Rae finds a modicum of comfort and self-control in the baggage-laden symbol of the chain. Laz braves the townfolks' scorn to obtain some self-esteem-building clothing for Rae. Crisis comes (so to speak) in the form of the only boy left in town with a cherry to pop. Rae does her best to stay both out of sight and under the ubercoochie radar. But Lincoln (the respectful, for lo! the respectful, virginal young man is named after the liberator of his Race) is so intent on returning with the butterbeans promised his mother that he tries the door.
Rae's outbreak of wickedness drives Lazarus to his own breaking point. Fortunately or unfortunately, the Reverend R. L. (the wonderful John Cothran, Jr.) is on the other end of the literal barrel. But he succeeds in peeling Laz off the ceiling as effectively as Laz has peeled Lincoln off Rae. He has a chat with Rae about life and Heaven. Like everything else in the nearly note-perfect script, it's platitudinous fare straight from the denouement/coda of any given exploitation film. But, overall, it works here. The timing is quirky enough that this won't be any kind of simple solution. Cothran is so charmingly uncertain of himself and radiates compassion and determination to listen to Rae and to see Lazarus clear of whatever the frilly heck might be going on. Ricci conveys such a sore, festering pain made bearable only by sheer exhaustion. She simultaneously manages to look 12 and 120. And, when the Reverend asks her what her heaven is, she answers "Ronnie" with such achingly timid hope, I managed to forget for a moment that Ronnie = the repellant, useless Justin Timberlake. That may be the highest compliment I've ever paid to any actor.
Many of the more positive reviews I've seen allow that the first half of Black Snake Moan is bold, daring, shocking, true, but bemoan the fact that it goes to the Hallmark-costumed dogs as soon as Rae's chain comes off (as it does shortly after the wholesome family supper with the Reverend and the recently deflowered Lincoln). I can't really agree, or at least I disagree with both degree to which the story takes a nosedive and which elements are dragging it down.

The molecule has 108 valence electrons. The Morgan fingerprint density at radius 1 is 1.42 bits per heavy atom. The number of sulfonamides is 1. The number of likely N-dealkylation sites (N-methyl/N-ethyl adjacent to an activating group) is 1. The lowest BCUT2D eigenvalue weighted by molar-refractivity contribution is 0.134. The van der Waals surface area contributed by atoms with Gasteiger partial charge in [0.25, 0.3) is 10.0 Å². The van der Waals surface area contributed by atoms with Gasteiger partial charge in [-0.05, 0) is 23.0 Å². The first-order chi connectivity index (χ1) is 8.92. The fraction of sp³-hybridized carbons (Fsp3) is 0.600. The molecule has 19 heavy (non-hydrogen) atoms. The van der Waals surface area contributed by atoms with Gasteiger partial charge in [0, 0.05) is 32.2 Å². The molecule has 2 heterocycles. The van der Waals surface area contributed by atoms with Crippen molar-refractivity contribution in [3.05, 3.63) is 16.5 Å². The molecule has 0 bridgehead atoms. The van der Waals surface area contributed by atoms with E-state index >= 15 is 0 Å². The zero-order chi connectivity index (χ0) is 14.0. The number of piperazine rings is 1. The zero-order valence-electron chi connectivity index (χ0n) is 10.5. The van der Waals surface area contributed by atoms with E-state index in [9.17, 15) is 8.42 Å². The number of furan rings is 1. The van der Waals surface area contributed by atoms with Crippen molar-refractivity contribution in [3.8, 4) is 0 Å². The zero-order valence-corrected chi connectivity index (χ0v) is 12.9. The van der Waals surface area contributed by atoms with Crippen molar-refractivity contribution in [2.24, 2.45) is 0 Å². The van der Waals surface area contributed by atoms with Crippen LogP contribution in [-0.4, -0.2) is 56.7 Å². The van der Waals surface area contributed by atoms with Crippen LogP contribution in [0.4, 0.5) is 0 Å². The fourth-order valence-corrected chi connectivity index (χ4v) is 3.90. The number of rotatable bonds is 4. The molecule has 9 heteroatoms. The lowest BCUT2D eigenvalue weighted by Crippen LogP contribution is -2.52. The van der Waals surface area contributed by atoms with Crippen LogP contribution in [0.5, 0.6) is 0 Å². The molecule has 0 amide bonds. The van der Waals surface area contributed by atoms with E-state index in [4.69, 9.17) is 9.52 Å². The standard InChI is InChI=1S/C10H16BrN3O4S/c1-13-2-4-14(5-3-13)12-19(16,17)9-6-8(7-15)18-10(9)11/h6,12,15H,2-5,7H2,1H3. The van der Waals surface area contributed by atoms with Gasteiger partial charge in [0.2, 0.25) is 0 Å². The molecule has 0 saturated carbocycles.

I'm willing to entertain arguments that the events immediately post-un-chaining tend toward the painfully stagey. Lazarus recognizes that beam in his own eye and decides to stop trying to help Rae with hers. She asks a favor of him and we cutaway to Laz retrieving his berry-pink electric Gibson. He slides off his wedding ring and slides on his slide. She reclines on the floor at his feet (but in a voluntary, totally unchained way, I"m sure). He verbally vamps, leading up to the titular song as a storm rages outside. The power flicks off, drawing a moan from the amp. Rae edges closer, wrapping herself around Laz's leg as she begs him to keep playing. It is goofy. It is over the top. It's exploitation. And it works for me.